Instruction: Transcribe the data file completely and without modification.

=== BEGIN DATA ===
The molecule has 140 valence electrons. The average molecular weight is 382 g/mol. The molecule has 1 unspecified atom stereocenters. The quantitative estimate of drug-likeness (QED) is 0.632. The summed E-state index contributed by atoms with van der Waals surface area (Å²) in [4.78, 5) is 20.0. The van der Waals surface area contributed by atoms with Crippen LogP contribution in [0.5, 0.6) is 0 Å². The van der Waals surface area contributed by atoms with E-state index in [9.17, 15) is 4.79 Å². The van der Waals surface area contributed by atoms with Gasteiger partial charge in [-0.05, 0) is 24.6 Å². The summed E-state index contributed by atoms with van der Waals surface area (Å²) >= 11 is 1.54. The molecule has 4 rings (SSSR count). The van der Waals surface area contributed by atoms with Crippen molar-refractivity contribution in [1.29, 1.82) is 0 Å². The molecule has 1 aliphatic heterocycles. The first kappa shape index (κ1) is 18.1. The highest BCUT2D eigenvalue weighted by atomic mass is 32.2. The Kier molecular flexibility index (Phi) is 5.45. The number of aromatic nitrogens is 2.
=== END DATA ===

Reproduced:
The molecule has 140 valence electrons. The average molecular weight is 382 g/mol. The molecule has 1 unspecified atom stereocenters. The quantitative estimate of drug-likeness (QED) is 0.632. The summed E-state index contributed by atoms with van der Waals surface area (Å²) in [4.78, 5) is 20.0. The van der Waals surface area contributed by atoms with Crippen LogP contribution in [0.5, 0.6) is 0 Å². The van der Waals surface area contributed by atoms with E-state index in [9.17, 15) is 4.79 Å². The van der Waals surface area contributed by atoms with Gasteiger partial charge in [-0.05, 0) is 24.6 Å². The summed E-state index contributed by atoms with van der Waals surface area (Å²) >= 11 is 1.54. The molecule has 4 rings (SSSR count). The van der Waals surface area contributed by atoms with Crippen molar-refractivity contribution in [1.29, 1.82) is 0 Å². The molecule has 1 aliphatic heterocycles. The first kappa shape index (κ1) is 18.1. The highest BCUT2D eigenvalue weighted by atomic mass is 32.2. The Kier molecular flexibility index (Phi) is 5.45. The number of aromatic nitrogens is 2.